Change.  We realize in some abstract way that change is necessary.  Growth in any form requires change.  But even though we know it intellectually, change can be hard to assimilate emotionally.  So, the question is not whether change will happen, but whether the changes that come help to equip us for discipleship in the kingdom of God.  The Christian Church (Disciples of Christ) is obviously undergoing change.  In some part of our minds we know that, and that it is necessary to meet the demands of a rapidly changing world.  But change is hard.  Where do we go?  How do we get there?  Who will come along as we move forward, and who will decide to embark on a different journey?    Can we say we love people if we make them mad?  A lot of questions.  A lot of decisions to be made about how we will remain faithful to the vision that gave birth to the Disciples in the first place, and about how we will carry that legacy into the future The primary question for us as we make decisions, though, should not be about whether the changes we make will cause distress (we know that any decisions we make are potentially troubling), rather, our primary question should always be, “Are the decisions we make, the changes we propose faithful to the claims of the gospel?”  We want to be sensitive to the discomfort that people feel when change comes, while at the same time understanding that some discomfort is inevitable.  We seek not necessarily to increase people’s anxiety, but we understand that all change produces an attendant amount of disquiet.

No change is ever universally accepted.  Some people will like it.  Some people will hate it.  Therefore, in making decisions, we need a more substantive criterion for deciding how to act than whether or not change is popular.  I would suggest to you that the criteria we use to discern whether the direction in which we are headed is the right direction ought to center on whether any decision increases our commitment to discipleship.  Does a particular decision help us more faithfully live out a vision of the gospel that understands hospitality as fundamental to our identity?  Are we embracing others in the way Jesus embraced others?  Are we producing disciples capable of embodying the truth of the gospel that God seeks to be reconciled to all creation?  Do we have a vision of Christian maturity that challenges us to move beyond the easy and convenient to accept that which asks that we lay down our lives, pick up our crosses, and follow Jesus down the sometimes dark and frightening road he travels?  Are we expending our resources in propping up structures and programs, the purpose of which has been lost in the press of maintaining institutions?

In agreeing to be guided by the principle of faithfulness in decision-making, we make the implicit statement that the way we judge change is by whether or not it assists us in our goal of making better Christians—not by whether it allows us to continue herding our sacred cows.  As we continue our journey during this time of transition, with our focus on the sacrifice of Jesus, we can’t help but be reminded that faithfulness is our response to a Lord who was first faithful to us—and acting faithfully is always the most loving thing to do.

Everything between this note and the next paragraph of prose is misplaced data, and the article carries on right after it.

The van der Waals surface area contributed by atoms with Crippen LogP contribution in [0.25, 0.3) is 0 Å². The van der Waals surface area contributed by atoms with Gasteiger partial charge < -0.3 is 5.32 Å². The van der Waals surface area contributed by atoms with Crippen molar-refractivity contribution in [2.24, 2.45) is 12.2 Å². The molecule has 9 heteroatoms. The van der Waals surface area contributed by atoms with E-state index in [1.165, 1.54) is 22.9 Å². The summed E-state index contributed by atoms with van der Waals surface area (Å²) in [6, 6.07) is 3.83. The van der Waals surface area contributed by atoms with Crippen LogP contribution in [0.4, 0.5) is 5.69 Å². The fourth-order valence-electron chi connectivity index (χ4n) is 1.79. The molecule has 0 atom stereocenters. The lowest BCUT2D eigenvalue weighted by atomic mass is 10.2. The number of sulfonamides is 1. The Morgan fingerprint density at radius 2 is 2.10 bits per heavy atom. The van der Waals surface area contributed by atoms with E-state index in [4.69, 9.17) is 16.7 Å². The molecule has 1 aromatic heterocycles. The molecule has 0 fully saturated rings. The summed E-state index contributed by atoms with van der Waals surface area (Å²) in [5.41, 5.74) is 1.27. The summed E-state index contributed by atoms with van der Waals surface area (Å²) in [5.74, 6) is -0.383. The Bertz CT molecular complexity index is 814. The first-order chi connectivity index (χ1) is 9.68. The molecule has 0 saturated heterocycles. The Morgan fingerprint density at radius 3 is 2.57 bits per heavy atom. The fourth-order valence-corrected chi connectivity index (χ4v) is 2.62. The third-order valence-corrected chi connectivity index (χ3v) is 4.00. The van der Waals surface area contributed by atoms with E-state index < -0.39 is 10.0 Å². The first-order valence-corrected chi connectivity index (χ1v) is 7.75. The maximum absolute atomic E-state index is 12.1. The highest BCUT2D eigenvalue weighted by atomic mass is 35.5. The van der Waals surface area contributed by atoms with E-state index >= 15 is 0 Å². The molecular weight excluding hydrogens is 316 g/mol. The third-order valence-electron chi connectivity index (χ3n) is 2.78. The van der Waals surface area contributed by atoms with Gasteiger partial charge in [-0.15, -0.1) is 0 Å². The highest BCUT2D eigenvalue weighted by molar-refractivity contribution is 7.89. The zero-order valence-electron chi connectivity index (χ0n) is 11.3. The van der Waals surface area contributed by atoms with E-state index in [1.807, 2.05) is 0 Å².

At [D]mergent we’d like to help facilitate a conversation about what changes are necessary to keep the Christian Church (Disciples of Christ) a faithful partner in bearing witness to the gospel.  What kind of things do we do that are necessary?  What things have outlived their usefulness?  What should our priorities be?  At the heart of the conversation is the question, “What unique role does the Christian Church (Disciples of Christ) fulfill that would leave the landscape that much more impoverished if we weren’t here?”  Tell us what you think.


Derek Penwell is senior pastor of Douglass Boulevard Christian Church (Disciples of Christ) in Louisville, Kentucky and lecturer at the University of Louisville in Religious Studies and Humanities.  He is the author of articles ranging from Stone/Campbell history to aesthetic theory and the tragic emotions.  He is a graduate of Great Lakes Christian College (B,R.E.), Emmanuel School of Religion (M.A.R.), Lexington Theological Seminary (M.Div. and D.Min.), and a Ph.D. in humanities at the University of Louisville.  He currently blogs at The Company of the Eudaimon and on Twitter at @reseudaimon.  Penwell was once shot with a potato gun while fleeing the scene of a Cold War espionage sting at a premium vodka distillery in a rural Estonian outpost. (He doesn't like to talk about it . . . so don't ask.)